He wrote: ‘At first I thought I should just shut up and listen to black people about this issue.
‘But why would I do that? It’s not their problem, it’s mine.’
He continued: ‘People of colour are being failed by the system. The white system.
‘Like a broken pipe flooding the apartment of the people living downstairs. The faulty system is making their life a misery, but it’s not their job to fix it. They can’t – no-one will let them in the apartment upstairs.
‘This is a white problem. And if white people don’t fix it, someone will have to come upstairs and kick the door in.’
Banksy has shown his support for the Black Lives Matter movement, saying ‘people of colour are being failed by the system’. He shared a painting of a vigil candle burning an American flag along with his message
Who is Banksy? Experts believe guerilla artist is middle-class boy from Bristol or could even a group led by Massive Attack star 3D
Insiders in the art world have previously claimed there is compelling evidence suggesting that the artist is former public schoolboy Robin Gunningham, from Bristol, who is believed to be in his early forties.
In March scientists at Queen Mary University of London backed a Mail on Sunday identifying Mr Gunningham as ‘the only serious suspect’.
They used ‘geographic profiling’, a technique more often used to catch criminals or track outbreaks of disease, by plotting the locations of 192 of Banksy’s presumed artworks. But there have always been doubts.
Is this him? The only clue until now has been a photograph taken in Jamaica 11 years ago of a man with a bag of spray cans and a stencil by his feet, who people say is Robin Gunningham
Others have claimed Banksy is older, having been inspired by French artist Blek le Rat, who began working in 1981, which could make him at least ten years older.
The only clue until now has been a photograph taken in Jamaica 11 years ago of a man with a bag of spray cans and a stencil by his feet, who people say is Gunningham.
Banksy has admitted he disguises himself when in public and claims it is much easier and quicker to install works himself.
Appearances in public, or on film, have also been in disguise or with his face covered. Banksy says he must remain anonymous because of the often illegal nature of his art.
Robin Gunningham, who is thought to be in his late 30s or early 40s, remains the man most believed to be Banksy, although only a handful of the artist’s friends know his true identity.
He was educated at the £9,240-a-year Bristol Cathedral School, which shocked some of the artist’s fans who were fond of their hero’s ‘anti-establishment’ stance.
Is it him? Massive Attack star Robert Del Naja, pictured arriving at Banksy’s Dismaland in Weston-Super-Mare, has also been accused of being the guerrilla graffiti star
Banksy has become renowned for his use of stencils to spray illegal images on public walls. Some councils and businesses have begun to protect his creations and his works have been sold to celebrities, including Angelina Jolie and Brad Pitt.
Rumours have persisted that the artist is called Robin Banks, that he is from Bristol, and that his parents think he is a painter and decorator.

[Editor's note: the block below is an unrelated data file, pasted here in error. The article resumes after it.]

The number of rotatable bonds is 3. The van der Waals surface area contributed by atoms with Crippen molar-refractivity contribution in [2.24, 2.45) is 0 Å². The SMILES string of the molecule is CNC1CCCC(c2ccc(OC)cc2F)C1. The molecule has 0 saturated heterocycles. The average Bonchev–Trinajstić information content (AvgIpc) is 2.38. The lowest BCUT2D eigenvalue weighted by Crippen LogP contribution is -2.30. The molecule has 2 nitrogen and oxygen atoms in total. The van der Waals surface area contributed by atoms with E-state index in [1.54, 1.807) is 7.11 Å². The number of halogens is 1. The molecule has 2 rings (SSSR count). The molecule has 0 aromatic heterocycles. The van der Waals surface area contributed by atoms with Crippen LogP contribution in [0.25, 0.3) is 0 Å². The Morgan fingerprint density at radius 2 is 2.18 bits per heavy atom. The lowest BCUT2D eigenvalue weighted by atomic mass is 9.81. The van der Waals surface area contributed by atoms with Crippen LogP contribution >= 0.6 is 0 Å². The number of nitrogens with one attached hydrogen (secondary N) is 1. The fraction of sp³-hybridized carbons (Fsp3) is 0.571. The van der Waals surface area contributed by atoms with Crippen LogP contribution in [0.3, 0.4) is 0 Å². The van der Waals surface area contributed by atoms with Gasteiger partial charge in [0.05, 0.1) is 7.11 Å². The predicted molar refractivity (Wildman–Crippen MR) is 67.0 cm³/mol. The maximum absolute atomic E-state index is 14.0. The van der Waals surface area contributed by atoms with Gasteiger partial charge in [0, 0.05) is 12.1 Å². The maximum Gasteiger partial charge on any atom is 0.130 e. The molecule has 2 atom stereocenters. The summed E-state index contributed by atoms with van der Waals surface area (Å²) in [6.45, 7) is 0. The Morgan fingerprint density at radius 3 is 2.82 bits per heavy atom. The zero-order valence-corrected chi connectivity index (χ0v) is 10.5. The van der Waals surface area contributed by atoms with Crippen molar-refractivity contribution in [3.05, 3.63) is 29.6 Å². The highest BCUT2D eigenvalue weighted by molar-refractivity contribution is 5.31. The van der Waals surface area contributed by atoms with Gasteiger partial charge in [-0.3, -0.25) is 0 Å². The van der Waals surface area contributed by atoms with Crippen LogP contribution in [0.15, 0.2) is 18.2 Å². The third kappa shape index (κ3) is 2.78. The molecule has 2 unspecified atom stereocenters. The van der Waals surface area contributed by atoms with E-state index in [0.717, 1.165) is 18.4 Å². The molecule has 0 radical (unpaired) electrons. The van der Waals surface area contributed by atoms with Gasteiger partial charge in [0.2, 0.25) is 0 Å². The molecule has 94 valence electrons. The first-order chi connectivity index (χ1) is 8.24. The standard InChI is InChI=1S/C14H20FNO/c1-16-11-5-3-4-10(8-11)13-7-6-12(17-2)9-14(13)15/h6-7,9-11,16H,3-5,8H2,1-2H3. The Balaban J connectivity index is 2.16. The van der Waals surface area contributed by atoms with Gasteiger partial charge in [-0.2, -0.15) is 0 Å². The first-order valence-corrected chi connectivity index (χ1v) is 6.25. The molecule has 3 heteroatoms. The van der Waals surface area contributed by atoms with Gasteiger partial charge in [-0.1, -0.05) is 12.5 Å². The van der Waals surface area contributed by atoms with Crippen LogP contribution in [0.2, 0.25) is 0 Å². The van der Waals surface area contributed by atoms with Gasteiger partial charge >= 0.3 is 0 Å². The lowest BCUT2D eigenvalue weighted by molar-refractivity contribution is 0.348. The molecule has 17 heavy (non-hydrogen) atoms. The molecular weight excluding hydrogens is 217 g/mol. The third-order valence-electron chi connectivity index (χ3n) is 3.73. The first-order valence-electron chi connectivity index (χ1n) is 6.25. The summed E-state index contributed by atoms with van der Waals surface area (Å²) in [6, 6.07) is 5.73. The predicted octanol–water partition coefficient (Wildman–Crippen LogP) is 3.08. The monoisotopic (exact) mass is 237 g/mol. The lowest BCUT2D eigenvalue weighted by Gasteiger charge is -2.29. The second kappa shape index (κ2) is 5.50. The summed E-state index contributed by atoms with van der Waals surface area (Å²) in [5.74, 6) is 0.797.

Gunningham’s former school friend Scott Nurse said in 2011: ‘He was one of three people in my year who were extremely talented at art. I am not at all surprised if he is Banksy.’
Records reveal Gunningham once lived with artist Luke Egan, who later exhibited with Banksy. Mr Egan initially denied knowing Gunningham but later admitted he had lived with him.
Around 2000, when Banksy moved to London, Gunningham relocated to a flat in Hackney. A number of Banksy’s most famous works have appeared nearby. At that time Gunningham lived with Jamie Eastman, who worked for the Hombre record label – which has used illustrations by Banksy.
Mr Gunningham’s own parents have denied the artist was their son, although when his mother Pamela was shown the picture by the Mail on Sunday four years ago she initially denied she even had a son, let alone one called Robin, according to the paper.
But in 2016 a member of Massive Attack was named as the artist.
Robert ‘3D’ Del Naja, the founding member of the Bristol band, has been accused of being the guerrilla graffiti star because art keeps appearing near their gigs.
Investigative journalist Craig Williams, 31, claims the artist could be Mr Del Naja, or perhaps a team of people led by him and linked to Massive Attack who combine their concerts with graffiti.
Mr Williams has plotted Banksy murals around the world and said that on at least six occasions more than a dozen appeared shortly before or after Massive Attack gigs in the same cities over the past 12 years.
3D was a graffiti artist in the 1980s and has admitted he is friends with Banksy – but the journalist’s new research concludes he may be the artist himself. His band, famous for songs Tear Drop and Unfinished Sympathy, has made millions while Banksy’s art sells for at least £500,000 a piece.
Mr Williams said it has been the common conception was that the artist was ‘plain old public school boy Robin Gunningham’. He said: ‘But what if Banksy isn’t the one person everyone thinks he is. What if Banksy is a group of people who have stencilling different locations both at home and abroad? Such a rich body of work done over a decade, across the globe, may allow for the suggestion.
‘A rumour exists from 2010 that his work that went up around North America was his work but were not necessarily painted by him, but rather by a street team that happened to be following the Massive Attack tour. And on analysis of his North American work, this makes perfect sense.’